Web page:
A research team at Imperial College in London has engineered a new method that spurs bone marrow to make and release two new types of stem cells that the body can use to repair damaged bone, blood vessels and cartilage. And the team plans to launch new animal trials to further advance their work.
The treatment relies on a combination of Genzyme's Mozobil and a human growth factor, which scientists say can create a rich new stream of stem cells. Lead scientist Sara Rankin says that today the body essentially sends a single fire engine to deal with every fire-- or health crisis--that breaks out in the body. This new method has the potential to dispatch a hundred fire engines to the scene of a crisis.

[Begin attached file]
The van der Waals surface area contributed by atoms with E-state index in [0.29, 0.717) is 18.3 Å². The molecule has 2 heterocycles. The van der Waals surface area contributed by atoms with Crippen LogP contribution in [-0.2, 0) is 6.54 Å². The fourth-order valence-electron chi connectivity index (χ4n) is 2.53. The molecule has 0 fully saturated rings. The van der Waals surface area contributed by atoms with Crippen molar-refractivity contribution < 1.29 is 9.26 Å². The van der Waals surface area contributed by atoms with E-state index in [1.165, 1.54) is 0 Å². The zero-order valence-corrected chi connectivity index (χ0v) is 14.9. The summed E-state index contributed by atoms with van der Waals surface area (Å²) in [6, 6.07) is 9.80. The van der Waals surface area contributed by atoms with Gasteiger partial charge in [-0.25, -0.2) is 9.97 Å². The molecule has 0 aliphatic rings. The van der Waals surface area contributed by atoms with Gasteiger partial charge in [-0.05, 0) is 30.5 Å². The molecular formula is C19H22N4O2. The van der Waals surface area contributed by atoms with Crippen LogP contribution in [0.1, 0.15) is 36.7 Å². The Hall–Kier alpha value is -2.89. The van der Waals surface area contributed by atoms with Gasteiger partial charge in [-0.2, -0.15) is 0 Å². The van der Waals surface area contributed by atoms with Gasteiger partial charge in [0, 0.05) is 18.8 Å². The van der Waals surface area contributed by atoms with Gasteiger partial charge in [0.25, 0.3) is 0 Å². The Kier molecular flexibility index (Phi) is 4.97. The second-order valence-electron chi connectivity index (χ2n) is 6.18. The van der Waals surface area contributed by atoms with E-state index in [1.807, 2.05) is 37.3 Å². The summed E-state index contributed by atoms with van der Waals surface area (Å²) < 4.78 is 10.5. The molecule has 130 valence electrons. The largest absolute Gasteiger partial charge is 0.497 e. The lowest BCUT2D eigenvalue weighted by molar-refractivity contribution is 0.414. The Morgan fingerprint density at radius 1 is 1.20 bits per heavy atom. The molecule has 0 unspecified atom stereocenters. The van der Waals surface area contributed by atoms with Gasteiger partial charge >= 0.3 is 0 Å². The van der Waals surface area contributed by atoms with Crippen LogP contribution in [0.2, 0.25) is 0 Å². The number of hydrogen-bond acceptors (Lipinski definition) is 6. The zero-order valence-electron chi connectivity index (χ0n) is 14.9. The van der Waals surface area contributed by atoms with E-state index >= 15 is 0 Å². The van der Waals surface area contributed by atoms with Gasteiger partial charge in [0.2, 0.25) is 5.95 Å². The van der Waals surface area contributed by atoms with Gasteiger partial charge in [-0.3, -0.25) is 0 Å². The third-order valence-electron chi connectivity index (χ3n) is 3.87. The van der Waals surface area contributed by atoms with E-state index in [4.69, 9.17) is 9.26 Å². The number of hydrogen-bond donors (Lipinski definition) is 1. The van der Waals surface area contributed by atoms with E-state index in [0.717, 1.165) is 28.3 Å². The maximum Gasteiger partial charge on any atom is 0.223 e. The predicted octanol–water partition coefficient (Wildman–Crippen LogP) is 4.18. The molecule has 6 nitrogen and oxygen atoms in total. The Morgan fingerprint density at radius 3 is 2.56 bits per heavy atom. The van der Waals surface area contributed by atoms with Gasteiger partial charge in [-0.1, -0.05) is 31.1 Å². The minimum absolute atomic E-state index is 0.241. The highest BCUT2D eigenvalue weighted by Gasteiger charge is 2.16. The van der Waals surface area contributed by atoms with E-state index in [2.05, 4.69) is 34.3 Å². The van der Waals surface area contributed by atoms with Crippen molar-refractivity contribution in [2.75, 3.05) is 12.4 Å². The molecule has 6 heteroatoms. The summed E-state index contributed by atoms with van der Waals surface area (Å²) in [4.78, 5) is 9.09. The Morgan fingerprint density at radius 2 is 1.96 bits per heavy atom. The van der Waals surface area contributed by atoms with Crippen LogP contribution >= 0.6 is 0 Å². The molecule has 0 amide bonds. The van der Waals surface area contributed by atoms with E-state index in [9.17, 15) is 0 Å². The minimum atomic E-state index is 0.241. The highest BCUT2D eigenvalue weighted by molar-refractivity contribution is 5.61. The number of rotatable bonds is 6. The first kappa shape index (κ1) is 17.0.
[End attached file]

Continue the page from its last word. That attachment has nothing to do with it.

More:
"This has huge and broad implications. It's an untapped process," Rankin told the Guardian. "Suppose a person comes in to hospital having had a heart attack. You give them these drugs and stem cells are quickly released into the blood. We know they will naturally home in on areas of damage, so if you've got a broken bone, or you've had a heart attack, the stem cells will go there. In response to a heart attack, you'd accelerate the repair process."